Family Involvement in Eating Disorder Treatment at Hidden River
Eating disorders are challenging – not only for the individual experiencing the condition but also their family members. It’s hard to watch a loved one struggle with their mental and physical health. It can be tempting to jump in and try to convince them to change their ways. At times, though, this response can be unhelpful and even harmful.
There are many options, however, for incorporating family members into eating disorder treatment in beneficial ways. At Hidden River, the family is seen as an important part of the healing process. They’re involved from the very start of treatment, right up until graduation from our program.
What does family involvement look like in eating disorder treatment?
To begin, families are generally the first ones to notice that something is wrong — which means they can also be the first people to attempt to help their loved one with their eating disorder. Many organizations provide families with information about what to look for if there are suspicions that your loved one has an eating disorder, as well as what to do to support them. In fact, the National Eating Disorder Association (NEDA) shared an incredibly helpful article called “How to Help a Loved One.”
Family members are often the key influencer behind seeking eating disorder treatment for your loved one. Your level of involvement may change based upon the level of care your loved one needs for professional help. However, your involvement, support, and empathy for your loved one will remain very important throughout their care.
The team at Hidden River provides families with education and training so they are more prepared to support their loved one while in the program and for when they return home. The multidisciplinary team recognizes the complexity of family relationships, and they work with an approach that allows the patient and their family to determine the skills that work best for their relationships.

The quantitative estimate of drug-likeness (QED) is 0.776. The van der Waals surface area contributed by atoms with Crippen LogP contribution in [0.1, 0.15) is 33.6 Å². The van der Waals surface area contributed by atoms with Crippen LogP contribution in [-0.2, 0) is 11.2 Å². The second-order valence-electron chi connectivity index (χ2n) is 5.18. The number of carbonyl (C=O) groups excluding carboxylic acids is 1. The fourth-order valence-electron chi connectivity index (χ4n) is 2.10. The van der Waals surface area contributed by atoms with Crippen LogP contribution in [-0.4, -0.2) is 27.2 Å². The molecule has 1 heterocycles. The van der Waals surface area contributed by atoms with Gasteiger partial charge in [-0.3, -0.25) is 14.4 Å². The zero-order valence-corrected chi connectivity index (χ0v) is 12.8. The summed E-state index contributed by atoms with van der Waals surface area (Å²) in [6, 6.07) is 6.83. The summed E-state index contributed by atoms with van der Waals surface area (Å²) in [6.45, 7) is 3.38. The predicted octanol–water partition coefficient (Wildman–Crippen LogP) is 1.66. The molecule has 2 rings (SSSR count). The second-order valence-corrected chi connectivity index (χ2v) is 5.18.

How does family involvement work in eating disorder treatment?
On face value, it is often thought that the more support a person has, the more likely they are to recover from a mental health condition. This is only partially true, as not all types of support are helpful in the specific context of eating disorders. For example, leaving critical health decisions regarding nutrition to a person with an active eating disorder is not likely an effective approach to reach recovery. Secondly, a forceful approach with dominance is equally counterproductive.
When a person’s struggles to stop eating disordered behavior is ineffective, the necessary support in the form of having a safe and structured environment, which promotes a secure setting to talk about feelings that is free of judgment, can be incredibly helpful. However, eating disorder treatment is extremely complex, and families more frequently than not find it difficult to know how to help their loved one in the home setting. That’s why it’s important to engage mental health clinicians to help determine the level of care their loved one needs to stop the eating disorder behavior and move towards recovery. The eating disorder treatment specialist has the knowledge and the experience to guide families to consider the best level of care in a way that’s beneficial for all.